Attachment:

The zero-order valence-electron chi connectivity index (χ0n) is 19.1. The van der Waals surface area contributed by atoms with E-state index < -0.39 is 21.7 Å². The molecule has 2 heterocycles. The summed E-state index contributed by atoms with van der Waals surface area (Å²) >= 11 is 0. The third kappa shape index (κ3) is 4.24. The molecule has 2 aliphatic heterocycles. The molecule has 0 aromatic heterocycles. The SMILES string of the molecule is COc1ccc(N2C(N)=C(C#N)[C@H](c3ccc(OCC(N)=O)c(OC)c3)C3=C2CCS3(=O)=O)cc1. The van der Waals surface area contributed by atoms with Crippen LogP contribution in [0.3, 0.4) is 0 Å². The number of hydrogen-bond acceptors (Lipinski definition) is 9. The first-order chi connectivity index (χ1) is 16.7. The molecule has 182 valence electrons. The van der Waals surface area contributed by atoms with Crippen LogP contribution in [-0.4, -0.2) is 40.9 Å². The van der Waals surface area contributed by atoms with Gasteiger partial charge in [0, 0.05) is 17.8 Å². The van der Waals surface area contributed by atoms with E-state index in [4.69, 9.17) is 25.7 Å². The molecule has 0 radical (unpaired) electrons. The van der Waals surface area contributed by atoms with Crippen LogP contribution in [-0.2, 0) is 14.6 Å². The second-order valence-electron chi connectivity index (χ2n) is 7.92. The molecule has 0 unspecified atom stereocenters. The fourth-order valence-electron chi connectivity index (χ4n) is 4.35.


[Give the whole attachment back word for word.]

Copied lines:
The zero-order valence-electron chi connectivity index (χ0n) is 19.1. The van der Waals surface area contributed by atoms with E-state index < -0.39 is 21.7 Å². The molecule has 2 heterocycles. The summed E-state index contributed by atoms with van der Waals surface area (Å²) >= 11 is 0. The third kappa shape index (κ3) is 4.24. The molecule has 2 aliphatic heterocycles. The molecule has 0 aromatic heterocycles. The SMILES string of the molecule is COc1ccc(N2C(N)=C(C#N)[C@H](c3ccc(OCC(N)=O)c(OC)c3)C3=C2CCS3(=O)=O)cc1. The van der Waals surface area contributed by atoms with Crippen LogP contribution in [0.3, 0.4) is 0 Å². The number of hydrogen-bond acceptors (Lipinski definition) is 9. The first-order chi connectivity index (χ1) is 16.7. The molecule has 182 valence electrons. The van der Waals surface area contributed by atoms with Crippen LogP contribution in [-0.4, -0.2) is 40.9 Å². The van der Waals surface area contributed by atoms with Gasteiger partial charge in [0, 0.05) is 17.8 Å². The van der Waals surface area contributed by atoms with E-state index in [4.69, 9.17) is 25.7 Å². The molecule has 0 radical (unpaired) electrons. The van der Waals surface area contributed by atoms with Crippen LogP contribution in [-0.2, 0) is 14.6 Å². The second-order valence-electron chi connectivity index (χ2n) is 7.92. The molecule has 0 unspecified atom stereocenters. The fourth-order valence-electron chi connectivity index (χ4n) is 4.35.